Monday, December 31, 2007

Nick Cave & The Bad Seeds - "The Road to God Knows Where" (DVD - Mute Films 2005)

The first thing you should know is this is not a concert film. It does, however, come packaged with a live performance on another disc - Live at The Paradiso - which alone is worth the purchase price. However, as anyone who's seen Nick Cave and The Bad Seeds live will tell you, it's something you've just got to see for yourself. Even on video. The Road to God Knows Where provides an entirely different, if no less interesting, perspective.

Filmed during The Bad Seeds North American tour over February and March of 1989, The Road to God Knows Where should be required viewing not only for fans of Nick Cave, but anyone interested in pursuing a career on the creative side of the music business. The pacing is slow and can seem at times to be tedious, which easily could have been deliberate on the part of filmmaker Uli Schueppel. Peppered with brief live moments, only the beginning or end of sets or songs for a large part of the movie, in combination with long intervals back stage, on the tour bus, in hotels, etc., the film provides about as realistic as possible capture of what it's like to be on tour in a rock 'n' roll band. Especially a misunderstood one skirting the fringes of success.

This isn't as apparent in the first half of the film. Cave is admittedly uncomfortable in front of cameras and his self-consciousness, along with that of the rest of the band, is apparent. It leads to some unintentional moments of comedy - Blixa Bargeld trying to pretend he knows the words and can sing along to "Lost Highway" as Cave strums and sings is pretty funny stuff considering Bargeld's musical pedigree. Primarily, though, it sticks to the soul breakingly monotonous nuts and bolts of touring - long bus rides, sound checks, waiting backstage, photo shoots, sycophantic fans, and pushy music writers. The focus is on the bands' attempts to find something, anything, to pass the time and keep it together. They do this admirably, at least while the cameras are rolling, but as things wear on and nerves start to fray the self-consciousness fades away. Things start to get really interesting.

While the band doesn't turn on each other, their frustrations emerge in almost cartoonishly exaggerated reactions to the pitfalls they encounter. This may be film trickery - Scheuppel dropping us into the middle of an altercation and not providing the context - but it certainly seems like the altercations covered went from zero to sixty almost immediately. The standouts involve promoters who were clearly not expecting a professional touring outfit to show up and had either not read the contract or willfully ignored important details.

The first is more drawn out and involves a promoter who did not, ahem, provide the agreed upon promotion. The venue is close to selling out - a development the promoter obviously thought was not remotely possible - and the band is insisting on more money versus refusing to play at all. Cave stalks off in the middle of the argument leaving Bargeld, rather unfairly, to carry on the fight. The resolution is not mentioned, but the band does play.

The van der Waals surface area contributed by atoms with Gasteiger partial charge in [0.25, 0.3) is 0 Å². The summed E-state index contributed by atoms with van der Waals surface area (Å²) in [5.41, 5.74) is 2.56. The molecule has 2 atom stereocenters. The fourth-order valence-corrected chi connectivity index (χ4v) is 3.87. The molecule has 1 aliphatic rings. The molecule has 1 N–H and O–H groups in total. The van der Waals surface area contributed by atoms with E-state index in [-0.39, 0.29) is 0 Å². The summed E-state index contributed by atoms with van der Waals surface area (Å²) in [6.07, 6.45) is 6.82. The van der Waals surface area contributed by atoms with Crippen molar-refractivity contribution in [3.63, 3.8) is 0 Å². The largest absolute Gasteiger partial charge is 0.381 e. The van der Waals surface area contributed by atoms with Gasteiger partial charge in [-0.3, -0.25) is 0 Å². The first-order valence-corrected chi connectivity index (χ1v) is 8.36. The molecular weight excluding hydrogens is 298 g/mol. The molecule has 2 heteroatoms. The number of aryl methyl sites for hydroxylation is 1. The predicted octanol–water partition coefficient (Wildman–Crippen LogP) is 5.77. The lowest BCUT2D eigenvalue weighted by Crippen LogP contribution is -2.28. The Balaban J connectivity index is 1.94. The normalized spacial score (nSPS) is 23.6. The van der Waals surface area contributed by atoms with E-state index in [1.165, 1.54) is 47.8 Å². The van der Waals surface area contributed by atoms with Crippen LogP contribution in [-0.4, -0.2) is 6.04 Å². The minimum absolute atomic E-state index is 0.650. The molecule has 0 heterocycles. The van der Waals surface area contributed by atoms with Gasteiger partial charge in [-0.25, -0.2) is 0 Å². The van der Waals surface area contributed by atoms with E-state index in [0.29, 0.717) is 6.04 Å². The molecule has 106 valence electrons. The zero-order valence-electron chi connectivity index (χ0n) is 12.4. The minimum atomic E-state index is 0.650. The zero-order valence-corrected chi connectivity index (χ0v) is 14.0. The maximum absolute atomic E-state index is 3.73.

The second covers an explosive confrontation over the size and wattage of the venue's sound system. The contract specifications for sound have not been met and soundman Victor Van Vugt, tour manager Rayner Jesson, and Cave are facing off with the promoter over the inadequate system. The promoter ignorantly puts his foot in it saying, "This system was fine for Flock of Seagulls!", which leads to Cave again stalking off after a declaration that the band won't play if the contract isn't met. Almost immediately the promoter puts his foot in it again when he makes a derogatory reference about Cave, "that other guy", to Jesson. "Our boss," replies Jesson, "The man you signed the contract with." We're once again not privy to whatever settlement is reached, but the band does play.

In addition to these standout blow-ups, you see Cave and the rest becoming increasingly glassy eyed and distant in their interactions with anyone outside the group. There's a subtly tense backstage conversation between Jesson and Cave in which the tour manager seems to be suggesting that they cancel most of the rest of the tour. Cave's frustration with press people boils over with a writer and photographer from L.A. Weekly, towards whom he directs open eye-rolling hostility. The sense of relief at dealing with a promoter they know in San Francisco is palpable.

Schueppel shot this film in fairly high contrast black and white which, given the stark winter landscape through which the band is traveling, works well. It's not quite as effective when the band reaches Los Angeles, but that hardly ruins things.

As the film progresses and tensions mount the live performances become longer and more pervasive. This change cleverly provides the release for all the tension, both with the band and the viewers. Right before launching into "New Morning", the last performance of the film, Cave announces, "This is the last song of our North American tour. Thank God for that." After the ride just taken with him, one can easily relate.

Rating: 3.5 out of 4


Anonymous said...

great review and great film

Anonymous said...

PS: Just read that Rayner Jesson (the manager) passed away in 2007. I have that DVD, I love Rayner in it. I also love Victor, he looked so sweet and wholesome then!

MiseryCreek said...

What a goddamned drag...